Figure 4.

APC/β-catenin-rich complexes at protrusion ends are dependent on the microtubule cytoskeleton. (A) MDCK cells were treated with 10 μg/ml nocodazole, or DMSO, in combination with 15 μM ALLN and stained with anti-β-catenin (green) and -tubulin (red) antibodies. Microtubule depolymerization inhibited protrusion formation by ALLN in nocodazole (Noc) post- and pre-treated cells compared to controls (No Noc). 630X. (B) Quantification shows that protrusions are inhibited by nocodazole treatment, regardless of whether nocodazole and ALLN were added simultaneously (ALLN+Noc), or ALLN was added first (ALLN/Noc) or second (Noc/ALLN) (*p < 0.05). (C) 4T07 cells were treated with 10 μg/ml nocodazole or DMSO (control) for 4, 9 or 12 h and stained with antibodies against β-catenin (green) and APC (red). Arrows illustrate punctate APC and β-catenin localization at protrusion ends in control cells. Nocodazole-treated cells lack this localization but demonstrate β-catenin at cell-cell contacts (arrows) that increases as the morphology becomes more epithelial-like over the time course. 630X. (D) 4T07 cells were transiently transfected with scrambled (control) or APC-specific siRNAs and stained with anti-β-catenin (red) and –APC antibodies (green). Control cells demonstrate APC and β-catenin co-localization at protrusion ends (arrows), while APC siRNA-transfected cells have a more rounded morphology and increased β-catenin localization at cell-cell contacts (arrows). Images were taken with the same exposure level for APC; cytosolic staining is non-specific. 630x.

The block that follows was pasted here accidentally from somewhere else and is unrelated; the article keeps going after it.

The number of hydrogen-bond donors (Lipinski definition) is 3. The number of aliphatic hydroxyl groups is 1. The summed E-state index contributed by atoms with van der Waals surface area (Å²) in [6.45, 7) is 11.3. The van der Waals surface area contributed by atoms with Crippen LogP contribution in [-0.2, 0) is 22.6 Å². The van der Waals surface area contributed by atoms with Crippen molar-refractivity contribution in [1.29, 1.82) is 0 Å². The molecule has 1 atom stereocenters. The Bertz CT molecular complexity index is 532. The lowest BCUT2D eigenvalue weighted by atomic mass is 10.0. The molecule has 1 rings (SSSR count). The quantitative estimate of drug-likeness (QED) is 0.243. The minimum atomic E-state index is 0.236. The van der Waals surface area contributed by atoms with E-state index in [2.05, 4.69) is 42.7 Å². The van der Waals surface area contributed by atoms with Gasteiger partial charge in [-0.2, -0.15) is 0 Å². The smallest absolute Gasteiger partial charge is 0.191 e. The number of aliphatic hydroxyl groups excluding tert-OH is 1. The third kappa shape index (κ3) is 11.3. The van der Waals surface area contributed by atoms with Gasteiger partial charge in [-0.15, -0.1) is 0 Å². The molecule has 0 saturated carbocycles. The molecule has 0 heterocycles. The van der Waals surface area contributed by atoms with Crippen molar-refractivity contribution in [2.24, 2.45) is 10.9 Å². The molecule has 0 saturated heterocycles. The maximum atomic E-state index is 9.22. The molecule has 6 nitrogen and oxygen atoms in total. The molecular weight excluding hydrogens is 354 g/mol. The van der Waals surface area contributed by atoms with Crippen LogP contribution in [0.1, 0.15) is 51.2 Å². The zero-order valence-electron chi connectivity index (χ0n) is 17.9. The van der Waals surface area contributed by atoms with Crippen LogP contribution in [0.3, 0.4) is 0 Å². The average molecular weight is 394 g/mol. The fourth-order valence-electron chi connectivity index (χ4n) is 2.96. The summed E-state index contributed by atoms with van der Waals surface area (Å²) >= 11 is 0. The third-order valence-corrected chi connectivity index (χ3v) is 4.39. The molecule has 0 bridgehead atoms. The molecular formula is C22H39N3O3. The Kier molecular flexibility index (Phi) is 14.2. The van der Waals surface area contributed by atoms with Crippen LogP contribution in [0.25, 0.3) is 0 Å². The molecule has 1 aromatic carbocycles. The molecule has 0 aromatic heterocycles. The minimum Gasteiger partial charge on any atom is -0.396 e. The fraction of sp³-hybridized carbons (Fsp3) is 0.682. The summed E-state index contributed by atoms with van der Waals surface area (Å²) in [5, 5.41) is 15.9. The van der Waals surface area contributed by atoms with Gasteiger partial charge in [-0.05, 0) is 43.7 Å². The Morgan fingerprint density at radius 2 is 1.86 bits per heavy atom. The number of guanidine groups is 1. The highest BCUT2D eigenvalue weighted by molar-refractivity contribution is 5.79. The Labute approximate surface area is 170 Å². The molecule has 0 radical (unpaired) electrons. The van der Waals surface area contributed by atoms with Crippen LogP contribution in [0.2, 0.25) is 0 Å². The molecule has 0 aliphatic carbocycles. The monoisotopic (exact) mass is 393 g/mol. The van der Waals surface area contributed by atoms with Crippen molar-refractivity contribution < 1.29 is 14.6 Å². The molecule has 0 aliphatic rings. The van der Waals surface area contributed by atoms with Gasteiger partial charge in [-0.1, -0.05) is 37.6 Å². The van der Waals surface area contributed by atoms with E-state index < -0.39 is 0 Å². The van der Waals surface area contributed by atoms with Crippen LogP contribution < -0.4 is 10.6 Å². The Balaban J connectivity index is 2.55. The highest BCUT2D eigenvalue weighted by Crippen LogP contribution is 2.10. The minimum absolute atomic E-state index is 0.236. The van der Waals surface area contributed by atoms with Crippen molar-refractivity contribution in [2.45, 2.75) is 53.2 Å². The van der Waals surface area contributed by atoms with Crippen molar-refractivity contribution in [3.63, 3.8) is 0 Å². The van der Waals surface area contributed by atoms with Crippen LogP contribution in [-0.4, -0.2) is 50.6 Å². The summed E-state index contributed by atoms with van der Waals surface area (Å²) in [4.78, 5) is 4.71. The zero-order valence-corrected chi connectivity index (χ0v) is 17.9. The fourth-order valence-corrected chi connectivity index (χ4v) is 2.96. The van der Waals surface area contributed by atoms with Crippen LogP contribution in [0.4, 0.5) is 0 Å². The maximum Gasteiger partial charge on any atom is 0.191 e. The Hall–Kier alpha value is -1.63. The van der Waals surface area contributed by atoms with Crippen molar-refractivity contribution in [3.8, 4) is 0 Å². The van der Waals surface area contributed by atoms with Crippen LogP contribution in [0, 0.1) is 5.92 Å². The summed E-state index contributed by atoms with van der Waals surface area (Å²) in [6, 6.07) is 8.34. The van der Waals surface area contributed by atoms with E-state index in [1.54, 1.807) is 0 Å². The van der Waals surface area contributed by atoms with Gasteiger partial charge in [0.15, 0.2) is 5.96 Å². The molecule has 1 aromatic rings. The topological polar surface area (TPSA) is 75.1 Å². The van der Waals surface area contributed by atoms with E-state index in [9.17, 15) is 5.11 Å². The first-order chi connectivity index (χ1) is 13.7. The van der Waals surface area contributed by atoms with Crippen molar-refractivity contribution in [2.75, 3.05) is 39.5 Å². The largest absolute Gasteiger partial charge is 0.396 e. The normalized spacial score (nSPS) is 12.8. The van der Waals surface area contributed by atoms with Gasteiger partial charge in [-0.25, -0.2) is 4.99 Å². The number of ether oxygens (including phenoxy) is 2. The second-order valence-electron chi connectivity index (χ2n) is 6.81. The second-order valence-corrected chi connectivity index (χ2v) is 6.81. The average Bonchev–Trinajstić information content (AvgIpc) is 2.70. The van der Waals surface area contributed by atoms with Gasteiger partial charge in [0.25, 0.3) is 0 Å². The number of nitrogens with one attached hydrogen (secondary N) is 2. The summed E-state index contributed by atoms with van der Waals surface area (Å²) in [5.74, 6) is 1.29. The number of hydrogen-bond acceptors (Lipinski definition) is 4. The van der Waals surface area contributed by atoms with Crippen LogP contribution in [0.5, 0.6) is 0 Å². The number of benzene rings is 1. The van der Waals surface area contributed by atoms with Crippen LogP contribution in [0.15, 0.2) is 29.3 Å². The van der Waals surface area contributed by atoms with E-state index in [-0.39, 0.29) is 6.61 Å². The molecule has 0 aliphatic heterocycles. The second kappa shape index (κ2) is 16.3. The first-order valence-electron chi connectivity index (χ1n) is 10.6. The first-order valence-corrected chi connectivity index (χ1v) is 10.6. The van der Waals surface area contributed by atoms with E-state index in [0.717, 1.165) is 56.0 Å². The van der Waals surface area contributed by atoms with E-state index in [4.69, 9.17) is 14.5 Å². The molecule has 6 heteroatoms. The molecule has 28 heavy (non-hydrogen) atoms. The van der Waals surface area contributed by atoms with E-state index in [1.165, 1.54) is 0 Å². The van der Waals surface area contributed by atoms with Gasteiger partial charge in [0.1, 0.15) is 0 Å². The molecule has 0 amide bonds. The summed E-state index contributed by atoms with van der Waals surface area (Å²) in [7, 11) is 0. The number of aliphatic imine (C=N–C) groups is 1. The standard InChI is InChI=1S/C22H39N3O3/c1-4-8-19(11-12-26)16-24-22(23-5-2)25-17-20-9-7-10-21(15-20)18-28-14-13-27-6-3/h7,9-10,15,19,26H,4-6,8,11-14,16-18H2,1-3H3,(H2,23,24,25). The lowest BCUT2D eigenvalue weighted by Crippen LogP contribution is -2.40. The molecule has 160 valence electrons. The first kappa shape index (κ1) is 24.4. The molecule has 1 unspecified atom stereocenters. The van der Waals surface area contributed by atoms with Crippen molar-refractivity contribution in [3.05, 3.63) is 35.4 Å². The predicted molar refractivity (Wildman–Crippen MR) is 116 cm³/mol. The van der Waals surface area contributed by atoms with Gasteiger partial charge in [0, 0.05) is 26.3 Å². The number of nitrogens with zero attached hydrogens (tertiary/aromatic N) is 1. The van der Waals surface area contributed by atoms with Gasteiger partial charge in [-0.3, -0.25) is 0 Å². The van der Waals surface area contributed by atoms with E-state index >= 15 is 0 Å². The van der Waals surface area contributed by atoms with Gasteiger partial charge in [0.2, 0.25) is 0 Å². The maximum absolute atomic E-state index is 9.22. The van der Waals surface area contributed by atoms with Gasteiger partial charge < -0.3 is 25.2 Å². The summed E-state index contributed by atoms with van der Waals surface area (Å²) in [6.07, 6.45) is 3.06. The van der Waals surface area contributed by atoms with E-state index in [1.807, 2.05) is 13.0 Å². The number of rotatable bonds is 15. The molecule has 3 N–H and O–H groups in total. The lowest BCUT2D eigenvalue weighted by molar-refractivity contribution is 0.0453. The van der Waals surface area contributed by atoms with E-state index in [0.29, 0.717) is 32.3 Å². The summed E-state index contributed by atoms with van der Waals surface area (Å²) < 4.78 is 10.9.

Odenwald et al. BMC Cancer 2013 13:12   doi:10.1186/1471-2407-13-12
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